I have not taken a good picture of it as yet, that will come shortly, the above pic is from the Harley Benton web site; it’s way prettier in person than that.

Soon, i’ll take a crack at replacing the pickup (i’ve never done it, and while it looks easy, i’m waiting til I have enough time to work on it). Meanwhile, I need to give it some more time as is, to see if anything jumps out as cheap. So far, though, it seems like a hell of a lot of guitar for the money. I’ll go into details on which pickup i’m going with in a later post.

Silvertone 1457

I’ve been a guitar nerd far longer than i’ve been playing, at least, far longer than i’ve been playing with any consistency. I loved guitars since my very first experience with music, and I grew up around music, my mom lived and breathed music so it was always there.

There are a few guitars I remember saying, I need to play, because I need THAT guitar.

There are some obvious ones (a classic tele, for example), and some less (a Rick 330 or 360 6 string).

But one that caught my attention a long long time ago was a classic Silvertone amp-in-case my friend had, which won me over with it’s cheap, trashy look and feel, as well as it’s unique style and sound.

These things were total contraptions; made for Sears as part of thier house brand for music gear, they were built by Danelectro in the mid sixties.

Built to be affordable for beginners, they used inexpensive materials (Masonite top and back, pine) with a semi hollow body, they have a made-from-spare-parts aesthetic. Pickups were housed in surplus lipstick tubes.

They sold for under a hundred bucks at the time, and most notably, included a 3-5 watt amp built right into the case, allowing a beginner to get both guitar and amp and be rocking out wthout any need for further gear.

Like the guitar, the amps look like they were built out of spare parts, but surprisingly, actually sound great; the higher end models even have a tremolo circuit.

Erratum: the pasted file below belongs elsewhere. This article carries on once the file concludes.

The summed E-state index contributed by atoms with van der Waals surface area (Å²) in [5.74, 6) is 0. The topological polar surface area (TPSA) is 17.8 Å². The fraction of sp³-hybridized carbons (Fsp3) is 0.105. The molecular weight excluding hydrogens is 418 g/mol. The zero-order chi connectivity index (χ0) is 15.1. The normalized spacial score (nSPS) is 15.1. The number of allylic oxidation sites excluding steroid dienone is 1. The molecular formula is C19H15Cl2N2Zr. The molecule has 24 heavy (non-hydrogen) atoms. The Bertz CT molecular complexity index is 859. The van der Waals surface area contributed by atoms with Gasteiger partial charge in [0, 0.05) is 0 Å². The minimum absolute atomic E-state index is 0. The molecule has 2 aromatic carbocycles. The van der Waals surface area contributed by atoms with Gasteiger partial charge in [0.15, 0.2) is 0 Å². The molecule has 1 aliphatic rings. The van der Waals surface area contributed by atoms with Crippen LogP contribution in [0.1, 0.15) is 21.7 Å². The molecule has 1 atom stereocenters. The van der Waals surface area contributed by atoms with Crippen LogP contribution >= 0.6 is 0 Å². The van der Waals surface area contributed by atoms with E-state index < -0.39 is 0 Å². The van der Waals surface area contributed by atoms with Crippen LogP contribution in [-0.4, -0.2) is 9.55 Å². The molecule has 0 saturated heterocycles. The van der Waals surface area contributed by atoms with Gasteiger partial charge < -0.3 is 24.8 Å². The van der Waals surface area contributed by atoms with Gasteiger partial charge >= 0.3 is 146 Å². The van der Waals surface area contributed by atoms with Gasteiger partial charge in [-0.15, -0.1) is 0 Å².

In collectible condition (all original) these go upwards of 1600 bucks today; i’m finding some currently priced as high as $2000.

I’m not a big collector of things like this; the slope from collector to hoarder is slippery, I feel. When I buy a guitar it’s because  I want to play it. So those collectable all-original, don’t-fucking-touch-it examples are wonderful, but, not worth it for me (particularly given my rather rudimentary guitar skills). And, I already own more guiyars than I can play.

A couple weeks ago, however, one if these  – a Silvertone 1457, in original case –  just more or less fell into my lap.

This is a longer story and not really mine, but, a brother-of-a-friend-of-a-friend passed away suddenly (Addiction is a terrible thing); he was a collector/hoarder of various thigs including guitars. SO this instrument was one of the things I saw posted on facebook as available.

I need that, I commented on it, assuming it would be going for far more than I was willing to spend. By my friend said, make an offer; I threw out an amount I felt was fair given that the thing was partially dissembled and in unknown state. My offer as accepted, to my surprise.

When I picked it up, we found the original parts that had been pulled off; the bridge was new (upgraded), and the tuners had been removed but were still in working shape. SO my local luthier, Keith Holland, was able to get it playing with only a little TLC. Everything worked, once they cleaned the tuners up; switches, knobs, pickups, all of it was fully funtional. The did a little fretwork, and I have it back.

IT’s clearly been played a lot; this wasn’t someone’s collectable. It’s got dings and chips like a guitar someone played a lot, maybe even gigged with. The pick guard is yellowed, so it’s been out of it’s case a lot

This is an absolutely wonderful guitar. Light, with a great feeling neck, it’s easy to play, easy to get good sounds out of, and sounds amazing with some dirt through my Vox ac15. It’s gotten me playing again, after a year or more of having my gear all put away. I have yet to try this with clean/fingerpicked tones or slide, but it feels like it would be amazing for slide.

I’m completely in love with it.

I do not yet have the case/amp back; that’s the big question, is the amp salvageable without a lot of money. It was missing some tubes, but the amp tech at Keith’s shop is looking at it and will let me know what i’ll cost to get it working. I’m hopeful, given the generally good shape. Because the amp has the serial and any other info for authenticating date, I don’t yet know the year on this thing, but i’m guessing it’s ’65, just from pictures I’ve found on line. I’ll post later when I get it back, and hopefully can report that it’s playable (and maybe even so a sound demo).